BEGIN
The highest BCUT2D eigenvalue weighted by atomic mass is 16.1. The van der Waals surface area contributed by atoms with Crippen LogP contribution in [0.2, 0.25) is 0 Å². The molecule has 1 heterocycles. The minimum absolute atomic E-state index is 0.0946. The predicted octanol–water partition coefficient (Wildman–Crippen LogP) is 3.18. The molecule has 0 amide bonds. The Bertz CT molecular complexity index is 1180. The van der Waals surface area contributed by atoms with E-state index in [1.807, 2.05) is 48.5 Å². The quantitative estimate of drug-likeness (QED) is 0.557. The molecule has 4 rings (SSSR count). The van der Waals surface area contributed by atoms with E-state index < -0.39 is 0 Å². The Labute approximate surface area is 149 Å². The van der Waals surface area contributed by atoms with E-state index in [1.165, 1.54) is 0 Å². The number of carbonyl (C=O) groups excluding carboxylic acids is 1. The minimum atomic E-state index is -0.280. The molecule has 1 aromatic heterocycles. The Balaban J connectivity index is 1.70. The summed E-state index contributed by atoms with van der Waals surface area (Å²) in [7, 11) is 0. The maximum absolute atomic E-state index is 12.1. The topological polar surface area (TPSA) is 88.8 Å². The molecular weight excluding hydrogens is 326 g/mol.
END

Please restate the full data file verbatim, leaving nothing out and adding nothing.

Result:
The highest BCUT2D eigenvalue weighted by atomic mass is 16.1. The van der Waals surface area contributed by atoms with Crippen LogP contribution in [0.2, 0.25) is 0 Å². The molecule has 1 heterocycles. The minimum absolute atomic E-state index is 0.0946. The predicted octanol–water partition coefficient (Wildman–Crippen LogP) is 3.18. The molecule has 0 amide bonds. The Bertz CT molecular complexity index is 1180. The van der Waals surface area contributed by atoms with E-state index in [1.807, 2.05) is 48.5 Å². The quantitative estimate of drug-likeness (QED) is 0.557. The molecule has 4 rings (SSSR count). The van der Waals surface area contributed by atoms with E-state index < -0.39 is 0 Å². The Labute approximate surface area is 149 Å². The van der Waals surface area contributed by atoms with E-state index in [1.165, 1.54) is 0 Å². The number of carbonyl (C=O) groups excluding carboxylic acids is 1. The minimum atomic E-state index is -0.280. The molecule has 1 aromatic heterocycles. The Balaban J connectivity index is 1.70. The summed E-state index contributed by atoms with van der Waals surface area (Å²) in [7, 11) is 0. The maximum absolute atomic E-state index is 12.1. The topological polar surface area (TPSA) is 88.8 Å². The molecular weight excluding hydrogens is 326 g/mol.